Fighting for Human Rights

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In the wake of World War II, the United Nations passed the Universal Declaration of Human Rights. The document was intended to prevent the kind of atrocities the world had just witnessed from reoccurring in the future.

More than 60 years later, as the Utne Reader‘s January-February 2012 human rights package illustrates (“Tortured,” “The CIA in Somalia,” “Jihad Against Islam“), the world continues to struggle to meet the principles put forward in the text.

Several groups continue to fight for the ideals that were set forth, however. And they need your help. Here is a partial list of some of your options, vetted using Charity Navigator.

Human Rights Watch
This fact-finding nonprofit has spent the last three decades sorting out often complicated human rights issues. The organization has deployed on-the-ground monitors to 80 countries around the world, and their team of academics, journalists and lawyers publish more than 100 policy-shaping reports every year. Their funding comes entirely from private individuals and foundations.

Human Rights First
Founded in 1978, Human Rights First offers direct legal services to refugees and asylum seekers, fights against hate crimes, works with retired military leaders on issues of torture and detention, and works to quell mass atrocities by putting pressure on third-party enablers. A nonpartisan, nonprofit based in New York and Washington D.C., the organization accepts no government funding.

Physicians for Human Rights 
Physicians for Human Rights was created in 1986 on the belief that health professionals could be a strong voice for preventing human rights abuses. Their expert opinions, epidemiological research, and forensic research are sought by international courts, the United Nations, and other government entities. The group’s targets include everything from wartime rape in Central and East Africa to the persecution of medical workers during times of civil unrest and armed conflict.

Amnesty International
In its 50 years of work, Amnesty International has fought against the death penalty, corporate abuse, and censorship. Their work, including trial observation, advocacy, and victim outreach, spans more than 150 countries and is funded primarily by members and public donations. The group also seeks volunteers to help raise money, translate, monitor the press and assist with research.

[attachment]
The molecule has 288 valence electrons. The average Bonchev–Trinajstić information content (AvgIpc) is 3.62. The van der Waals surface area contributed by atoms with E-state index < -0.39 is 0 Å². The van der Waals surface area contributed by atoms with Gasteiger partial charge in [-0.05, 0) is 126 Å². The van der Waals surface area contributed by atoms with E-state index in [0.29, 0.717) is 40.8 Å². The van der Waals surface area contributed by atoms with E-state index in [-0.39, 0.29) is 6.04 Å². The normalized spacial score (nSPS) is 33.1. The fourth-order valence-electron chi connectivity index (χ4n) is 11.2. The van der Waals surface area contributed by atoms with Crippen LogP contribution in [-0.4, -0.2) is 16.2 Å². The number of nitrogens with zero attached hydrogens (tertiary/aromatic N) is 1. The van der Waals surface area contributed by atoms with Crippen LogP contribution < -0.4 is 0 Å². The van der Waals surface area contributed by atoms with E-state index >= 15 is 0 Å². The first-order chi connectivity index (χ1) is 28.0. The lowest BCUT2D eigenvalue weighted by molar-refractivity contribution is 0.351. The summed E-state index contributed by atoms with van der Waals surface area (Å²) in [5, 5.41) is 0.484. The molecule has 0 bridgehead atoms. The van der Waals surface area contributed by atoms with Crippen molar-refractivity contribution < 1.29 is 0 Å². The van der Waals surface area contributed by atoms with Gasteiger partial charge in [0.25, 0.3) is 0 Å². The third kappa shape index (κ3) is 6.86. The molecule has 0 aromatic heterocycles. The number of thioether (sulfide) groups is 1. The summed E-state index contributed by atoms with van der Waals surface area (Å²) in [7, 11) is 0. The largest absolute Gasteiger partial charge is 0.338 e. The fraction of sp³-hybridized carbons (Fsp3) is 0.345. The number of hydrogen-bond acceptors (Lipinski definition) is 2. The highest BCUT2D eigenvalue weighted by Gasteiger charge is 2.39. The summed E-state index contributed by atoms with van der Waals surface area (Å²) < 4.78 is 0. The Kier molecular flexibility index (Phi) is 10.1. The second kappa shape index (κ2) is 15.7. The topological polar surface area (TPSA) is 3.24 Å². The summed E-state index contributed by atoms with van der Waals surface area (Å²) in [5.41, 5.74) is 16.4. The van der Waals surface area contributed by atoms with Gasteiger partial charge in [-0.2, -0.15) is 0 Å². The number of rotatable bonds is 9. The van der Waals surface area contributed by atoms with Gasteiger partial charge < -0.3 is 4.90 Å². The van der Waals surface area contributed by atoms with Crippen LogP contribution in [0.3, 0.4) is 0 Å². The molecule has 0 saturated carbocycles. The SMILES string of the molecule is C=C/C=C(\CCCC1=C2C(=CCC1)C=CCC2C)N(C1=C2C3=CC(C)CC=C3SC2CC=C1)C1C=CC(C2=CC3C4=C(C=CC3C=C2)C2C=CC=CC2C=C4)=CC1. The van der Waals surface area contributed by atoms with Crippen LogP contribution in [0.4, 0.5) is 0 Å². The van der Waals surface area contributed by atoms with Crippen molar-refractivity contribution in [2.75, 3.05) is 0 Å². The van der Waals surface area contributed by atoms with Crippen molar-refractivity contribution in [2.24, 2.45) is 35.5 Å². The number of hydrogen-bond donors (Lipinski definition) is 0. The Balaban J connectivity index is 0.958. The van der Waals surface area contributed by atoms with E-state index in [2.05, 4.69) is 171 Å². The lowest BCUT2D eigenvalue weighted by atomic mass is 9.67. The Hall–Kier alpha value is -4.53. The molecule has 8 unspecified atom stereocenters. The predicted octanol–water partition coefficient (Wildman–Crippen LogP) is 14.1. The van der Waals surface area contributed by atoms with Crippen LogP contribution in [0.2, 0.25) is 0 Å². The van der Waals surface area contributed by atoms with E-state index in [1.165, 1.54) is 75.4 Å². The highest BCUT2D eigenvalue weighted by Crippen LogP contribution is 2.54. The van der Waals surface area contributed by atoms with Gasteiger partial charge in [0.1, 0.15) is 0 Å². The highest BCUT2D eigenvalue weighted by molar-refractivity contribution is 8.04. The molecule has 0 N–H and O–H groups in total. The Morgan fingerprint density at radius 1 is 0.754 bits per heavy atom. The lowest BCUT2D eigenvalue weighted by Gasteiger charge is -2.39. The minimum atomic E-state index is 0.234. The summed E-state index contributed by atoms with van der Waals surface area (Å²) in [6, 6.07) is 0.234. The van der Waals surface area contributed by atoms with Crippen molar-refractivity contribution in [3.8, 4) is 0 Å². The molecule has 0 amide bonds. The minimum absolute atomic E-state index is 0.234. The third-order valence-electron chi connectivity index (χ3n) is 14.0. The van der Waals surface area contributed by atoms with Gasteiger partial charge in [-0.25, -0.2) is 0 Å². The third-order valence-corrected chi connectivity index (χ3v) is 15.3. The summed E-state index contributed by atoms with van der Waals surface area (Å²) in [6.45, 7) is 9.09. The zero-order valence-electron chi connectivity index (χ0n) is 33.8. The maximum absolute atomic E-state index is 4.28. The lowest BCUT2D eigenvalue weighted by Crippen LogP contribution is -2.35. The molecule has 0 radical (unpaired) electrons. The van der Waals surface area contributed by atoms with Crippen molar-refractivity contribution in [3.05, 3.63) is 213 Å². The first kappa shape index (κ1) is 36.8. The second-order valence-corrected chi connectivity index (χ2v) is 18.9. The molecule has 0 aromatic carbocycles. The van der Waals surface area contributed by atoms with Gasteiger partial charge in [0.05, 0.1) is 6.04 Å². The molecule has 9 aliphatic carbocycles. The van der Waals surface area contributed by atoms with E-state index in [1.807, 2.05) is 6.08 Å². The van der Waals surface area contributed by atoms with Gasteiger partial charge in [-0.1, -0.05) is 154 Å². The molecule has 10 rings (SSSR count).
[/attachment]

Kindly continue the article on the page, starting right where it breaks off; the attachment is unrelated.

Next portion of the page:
Freedom House
Freedom House publishes four reports a year – including their flagship, democracy-tracking work, Freedom in the World – assessing the state of freedom in the world. Founded by American leaders looking to bolster public support for fighting Nazi extremism, it continues to fight totalitarian regimes around the world by offering training and support at a grassroots level. Celebrating its 70th anniversary, the group is soliciting $70 donations that will go to translation services in Africa, supporting women’s rights in the Middle East, or training human rights advocates in Central Asia.

Global Exchange
Leaders of this grassroots group say they want to build a “people-centered globalization that values the rights of workers and the health of the planet” and have built a network of activists, students, labor unions, and environmentalists to do just that. Based in the Bay Area, their efforts include everything from a trick-or-treating campaign in which people were encouraged to give fair trade chocolate to organized “reality tours” of Palestine.

National Religious Campaign Against Torture
Formed in 2006, this coalition of faith communities, including the Buddhist, Catholic, Hindu, Jewish, and Muslim faiths, fights U.S. policies that enable torture at home and abroad. The group is urging President Obama to sign the Optional Protocol to the Convention Against Torture, which has been ratified by 60 nations, and advocates a program that would limit U.S. aid to governments that enable torture.

Center for Victims of Torture
The Center for Victims of Torture helps torture victims overcome their trauma at counseling centers in St. Paul, MN, Kenya, the Democratic Republic of Congo, and Jordan. The organization also works with researchers around the world to learn about effective treatments. Donations are accepted, and volunteers are sought to serve as “befrienders” of torture victims, tutors, and drivers.

Earth Rights International 
After winning a settlement from now-defunct oil company UNOCAL on behalf of Burmese villagers in 1997, Earth Rights International has continued to fight alleged human rights abuses through U.S. courts. The group focuses on the intersection of environmental degradation and human rights – what they’ve coined “earth rights.” Their work is funded solely through private donations.

Equality Now
Equality Now operates on a grassroots level in more than 160 countries to document, expose, and fight human rights abuses against women and children. Their main focuses include sexual violence, trafficking, discrimination in law, and female genital mutilation. The organization accepts donations and invites supporters to organize their own fundraisers on their behalf.

Free the Slaves
Free the Slaves is working to release all people from the bondage of slavery still festering in impoverished corners of the world. They work with businesses to improve worker conditions and with governments to pass strict anti-slavery laws. The group invites supporters to join their “I Am the Change” campaign, which works to educate people about slavery around the world.

Image by Zina Saunders /

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